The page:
CDOT’s award-winning booklet, The Chicago Green Alley Handbook, affirms the city’s commitment to creating a green and more sustainable environment by using best management practices [BMP] in alley improvements and construction. Besides detailing BMPs such as improved drainage through proper alley pitching and grading, use of permeable pavement, high albedo (reflective) surfaces, and recycled construction materials, the publication provides maintenance guidelines to keep the permeable alleys free from dirt and reduce degradation from deicing salts. It is available at


Interlocking Concrete Pavement Institute’s (ICPI) newest guide examines similarities and differences among paving options Û including permeable interlocking concrete pavement, pervious concrete, and porous asphalt Û applied as stormwater and sustainable best management practices. Permeable Pavement Comparison Guide provides a side-by-side comparison of available colors, construction efficiencies, costs, winter durability, surface cleaning, repairs, water quantity reduction, water- and air-quality improvement, urban heat island reduction, and recycled content.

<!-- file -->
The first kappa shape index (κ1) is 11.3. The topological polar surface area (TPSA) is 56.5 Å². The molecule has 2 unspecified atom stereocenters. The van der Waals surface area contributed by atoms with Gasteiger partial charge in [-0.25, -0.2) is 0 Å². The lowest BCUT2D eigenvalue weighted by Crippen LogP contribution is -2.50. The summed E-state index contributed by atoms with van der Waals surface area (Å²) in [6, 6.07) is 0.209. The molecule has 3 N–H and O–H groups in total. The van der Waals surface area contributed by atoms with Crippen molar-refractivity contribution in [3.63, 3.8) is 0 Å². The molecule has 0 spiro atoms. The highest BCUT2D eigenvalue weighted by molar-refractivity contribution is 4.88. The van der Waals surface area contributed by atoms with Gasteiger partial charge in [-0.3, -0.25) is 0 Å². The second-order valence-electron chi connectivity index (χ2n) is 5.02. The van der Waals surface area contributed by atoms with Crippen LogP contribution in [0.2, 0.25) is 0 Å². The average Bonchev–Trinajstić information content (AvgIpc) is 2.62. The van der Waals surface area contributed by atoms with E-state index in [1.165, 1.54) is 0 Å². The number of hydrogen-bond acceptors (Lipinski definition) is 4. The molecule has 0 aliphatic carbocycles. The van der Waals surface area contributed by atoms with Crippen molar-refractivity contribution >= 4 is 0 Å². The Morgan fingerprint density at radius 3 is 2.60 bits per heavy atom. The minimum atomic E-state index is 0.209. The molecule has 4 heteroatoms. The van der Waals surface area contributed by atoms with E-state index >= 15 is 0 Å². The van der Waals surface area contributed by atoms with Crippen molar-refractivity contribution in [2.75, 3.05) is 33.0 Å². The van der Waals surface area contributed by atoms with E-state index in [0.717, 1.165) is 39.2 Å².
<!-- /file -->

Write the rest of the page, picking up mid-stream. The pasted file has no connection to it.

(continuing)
Presenting an overview of each system for stormwater-monitoring agencies, design professionals, contractors, and homeowners, the publication emphasizes the advantages of permeable interlocking concrete pavement over the alternatives. As municipalities review their stormwater management programs, many reportedly are looking to reduce runoff by means of permeable pavements Û a best management practice recognized by the U.S. Environmental Protection Agency and a green system credited by LEED and GreenGlobes. A copy of the Permeable Pavement Comparison Guide and additional permeable interlocking concrete pavement resources offered by ICPI can be obtained by visiting or